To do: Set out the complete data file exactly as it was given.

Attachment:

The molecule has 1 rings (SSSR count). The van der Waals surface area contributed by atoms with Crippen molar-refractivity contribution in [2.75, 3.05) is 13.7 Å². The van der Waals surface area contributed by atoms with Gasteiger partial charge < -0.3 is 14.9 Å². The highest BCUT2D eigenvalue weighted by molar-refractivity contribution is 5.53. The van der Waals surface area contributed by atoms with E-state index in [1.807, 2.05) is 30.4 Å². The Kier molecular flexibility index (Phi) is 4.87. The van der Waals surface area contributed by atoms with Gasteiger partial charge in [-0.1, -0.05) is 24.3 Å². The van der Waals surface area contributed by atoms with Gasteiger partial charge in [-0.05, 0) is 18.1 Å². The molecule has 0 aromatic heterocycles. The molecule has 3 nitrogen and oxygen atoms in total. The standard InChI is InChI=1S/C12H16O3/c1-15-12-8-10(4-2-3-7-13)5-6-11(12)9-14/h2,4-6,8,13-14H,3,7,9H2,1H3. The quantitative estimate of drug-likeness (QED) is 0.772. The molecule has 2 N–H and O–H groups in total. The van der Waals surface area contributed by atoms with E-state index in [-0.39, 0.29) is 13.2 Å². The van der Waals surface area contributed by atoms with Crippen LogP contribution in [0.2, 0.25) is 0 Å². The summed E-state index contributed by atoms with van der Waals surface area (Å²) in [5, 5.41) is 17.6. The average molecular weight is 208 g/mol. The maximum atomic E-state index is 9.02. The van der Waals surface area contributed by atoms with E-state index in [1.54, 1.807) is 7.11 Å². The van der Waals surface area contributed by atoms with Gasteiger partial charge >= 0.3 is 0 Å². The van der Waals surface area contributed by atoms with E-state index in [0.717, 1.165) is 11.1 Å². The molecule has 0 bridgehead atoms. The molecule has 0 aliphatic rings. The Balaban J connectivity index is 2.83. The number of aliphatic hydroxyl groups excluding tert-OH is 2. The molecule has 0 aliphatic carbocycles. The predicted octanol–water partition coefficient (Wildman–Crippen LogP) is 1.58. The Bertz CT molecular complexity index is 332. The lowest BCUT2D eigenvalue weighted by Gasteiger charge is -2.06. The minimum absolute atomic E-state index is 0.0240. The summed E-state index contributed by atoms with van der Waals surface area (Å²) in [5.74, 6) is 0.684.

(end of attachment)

The molecule has 1 rings (SSSR count). The van der Waals surface area contributed by atoms with Crippen molar-refractivity contribution in [2.75, 3.05) is 13.7 Å². The van der Waals surface area contributed by atoms with Gasteiger partial charge < -0.3 is 14.9 Å². The highest BCUT2D eigenvalue weighted by molar-refractivity contribution is 5.53. The van der Waals surface area contributed by atoms with E-state index in [1.807, 2.05) is 30.4 Å². The Kier molecular flexibility index (Phi) is 4.87. The van der Waals surface area contributed by atoms with Gasteiger partial charge in [-0.1, -0.05) is 24.3 Å². The van der Waals surface area contributed by atoms with Gasteiger partial charge in [-0.05, 0) is 18.1 Å². The molecule has 0 aromatic heterocycles. The molecule has 3 nitrogen and oxygen atoms in total. The standard InChI is InChI=1S/C12H16O3/c1-15-12-8-10(4-2-3-7-13)5-6-11(12)9-14/h2,4-6,8,13-14H,3,7,9H2,1H3. The quantitative estimate of drug-likeness (QED) is 0.772. The molecule has 2 N–H and O–H groups in total. The van der Waals surface area contributed by atoms with E-state index in [-0.39, 0.29) is 13.2 Å². The van der Waals surface area contributed by atoms with Crippen LogP contribution in [0.2, 0.25) is 0 Å². The summed E-state index contributed by atoms with van der Waals surface area (Å²) in [5, 5.41) is 17.6. The average molecular weight is 208 g/mol. The maximum atomic E-state index is 9.02. The van der Waals surface area contributed by atoms with E-state index in [1.54, 1.807) is 7.11 Å². The van der Waals surface area contributed by atoms with Gasteiger partial charge >= 0.3 is 0 Å². The van der Waals surface area contributed by atoms with E-state index in [0.717, 1.165) is 11.1 Å². The molecule has 0 bridgehead atoms. The molecule has 0 aliphatic rings. The Balaban J connectivity index is 2.83. The number of aliphatic hydroxyl groups excluding tert-OH is 2. The molecule has 0 aliphatic carbocycles. The predicted octanol–water partition coefficient (Wildman–Crippen LogP) is 1.58. The Bertz CT molecular complexity index is 332. The lowest BCUT2D eigenvalue weighted by Gasteiger charge is -2.06. The minimum absolute atomic E-state index is 0.0240. The summed E-state index contributed by atoms with van der Waals surface area (Å²) in [5.74, 6) is 0.684.